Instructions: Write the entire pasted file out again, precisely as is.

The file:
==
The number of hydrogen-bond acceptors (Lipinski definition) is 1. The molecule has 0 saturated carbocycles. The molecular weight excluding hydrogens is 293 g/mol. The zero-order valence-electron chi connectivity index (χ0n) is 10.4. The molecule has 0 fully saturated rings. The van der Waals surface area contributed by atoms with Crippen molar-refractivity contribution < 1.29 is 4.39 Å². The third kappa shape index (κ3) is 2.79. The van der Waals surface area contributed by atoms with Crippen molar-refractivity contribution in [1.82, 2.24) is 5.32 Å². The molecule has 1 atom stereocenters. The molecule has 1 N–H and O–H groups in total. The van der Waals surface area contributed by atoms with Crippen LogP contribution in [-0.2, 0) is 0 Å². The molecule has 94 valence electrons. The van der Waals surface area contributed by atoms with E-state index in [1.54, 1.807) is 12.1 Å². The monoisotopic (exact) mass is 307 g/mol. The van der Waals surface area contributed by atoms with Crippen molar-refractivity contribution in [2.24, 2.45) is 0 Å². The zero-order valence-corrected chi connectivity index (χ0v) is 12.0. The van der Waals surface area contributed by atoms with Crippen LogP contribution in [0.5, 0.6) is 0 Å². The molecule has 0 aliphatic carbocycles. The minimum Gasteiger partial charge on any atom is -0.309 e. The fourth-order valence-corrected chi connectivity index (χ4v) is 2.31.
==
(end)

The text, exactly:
The number of hydrogen-bond acceptors (Lipinski definition) is 1. The molecule has 0 saturated carbocycles. The molecular weight excluding hydrogens is 293 g/mol. The zero-order valence-electron chi connectivity index (χ0n) is 10.4. The molecule has 0 fully saturated rings. The van der Waals surface area contributed by atoms with Crippen molar-refractivity contribution < 1.29 is 4.39 Å². The third kappa shape index (κ3) is 2.79. The van der Waals surface area contributed by atoms with Crippen molar-refractivity contribution in [1.82, 2.24) is 5.32 Å². The molecule has 1 atom stereocenters. The molecule has 1 N–H and O–H groups in total. The van der Waals surface area contributed by atoms with Crippen LogP contribution in [-0.2, 0) is 0 Å². The molecule has 94 valence electrons. The van der Waals surface area contributed by atoms with E-state index in [1.54, 1.807) is 12.1 Å². The monoisotopic (exact) mass is 307 g/mol. The van der Waals surface area contributed by atoms with Crippen molar-refractivity contribution in [2.24, 2.45) is 0 Å². The zero-order valence-corrected chi connectivity index (χ0v) is 12.0. The van der Waals surface area contributed by atoms with Crippen LogP contribution in [0.5, 0.6) is 0 Å². The molecule has 0 aliphatic carbocycles. The minimum Gasteiger partial charge on any atom is -0.309 e. The fourth-order valence-corrected chi connectivity index (χ4v) is 2.31.